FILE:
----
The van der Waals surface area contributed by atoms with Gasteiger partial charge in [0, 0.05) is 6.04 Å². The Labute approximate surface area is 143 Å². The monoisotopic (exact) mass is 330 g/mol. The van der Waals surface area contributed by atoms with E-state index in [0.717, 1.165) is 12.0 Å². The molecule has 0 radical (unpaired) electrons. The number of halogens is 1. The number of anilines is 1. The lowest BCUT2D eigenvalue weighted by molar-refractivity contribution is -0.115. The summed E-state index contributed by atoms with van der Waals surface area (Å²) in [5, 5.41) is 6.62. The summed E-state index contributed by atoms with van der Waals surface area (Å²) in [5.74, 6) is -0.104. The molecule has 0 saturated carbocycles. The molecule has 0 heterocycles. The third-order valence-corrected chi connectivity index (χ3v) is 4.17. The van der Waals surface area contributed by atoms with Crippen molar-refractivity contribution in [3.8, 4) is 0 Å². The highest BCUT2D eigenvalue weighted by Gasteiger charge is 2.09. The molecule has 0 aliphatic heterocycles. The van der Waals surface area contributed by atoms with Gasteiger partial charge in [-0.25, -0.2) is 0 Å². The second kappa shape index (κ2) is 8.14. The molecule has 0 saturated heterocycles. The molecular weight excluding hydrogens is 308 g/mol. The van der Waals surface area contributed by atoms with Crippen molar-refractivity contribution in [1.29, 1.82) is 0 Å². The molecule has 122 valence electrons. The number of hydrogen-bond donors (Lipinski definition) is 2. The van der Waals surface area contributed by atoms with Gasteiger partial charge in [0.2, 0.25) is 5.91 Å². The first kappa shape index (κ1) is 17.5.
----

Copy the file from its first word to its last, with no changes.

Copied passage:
The van der Waals surface area contributed by atoms with Gasteiger partial charge in [0, 0.05) is 6.04 Å². The Labute approximate surface area is 143 Å². The monoisotopic (exact) mass is 330 g/mol. The van der Waals surface area contributed by atoms with E-state index in [0.717, 1.165) is 12.0 Å². The molecule has 0 radical (unpaired) electrons. The number of halogens is 1. The number of anilines is 1. The lowest BCUT2D eigenvalue weighted by molar-refractivity contribution is -0.115. The summed E-state index contributed by atoms with van der Waals surface area (Å²) in [5, 5.41) is 6.62. The summed E-state index contributed by atoms with van der Waals surface area (Å²) in [5.74, 6) is -0.104. The molecule has 0 saturated carbocycles. The molecule has 0 heterocycles. The third-order valence-corrected chi connectivity index (χ3v) is 4.17. The van der Waals surface area contributed by atoms with Crippen molar-refractivity contribution in [3.8, 4) is 0 Å². The highest BCUT2D eigenvalue weighted by Gasteiger charge is 2.09. The molecule has 0 aliphatic heterocycles. The van der Waals surface area contributed by atoms with Gasteiger partial charge in [-0.25, -0.2) is 0 Å². The second kappa shape index (κ2) is 8.14. The molecule has 0 saturated heterocycles. The molecular weight excluding hydrogens is 308 g/mol. The van der Waals surface area contributed by atoms with Crippen molar-refractivity contribution in [1.29, 1.82) is 0 Å². The molecule has 122 valence electrons. The number of hydrogen-bond donors (Lipinski definition) is 2. The van der Waals surface area contributed by atoms with Gasteiger partial charge in [0.2, 0.25) is 5.91 Å². The first kappa shape index (κ1) is 17.5.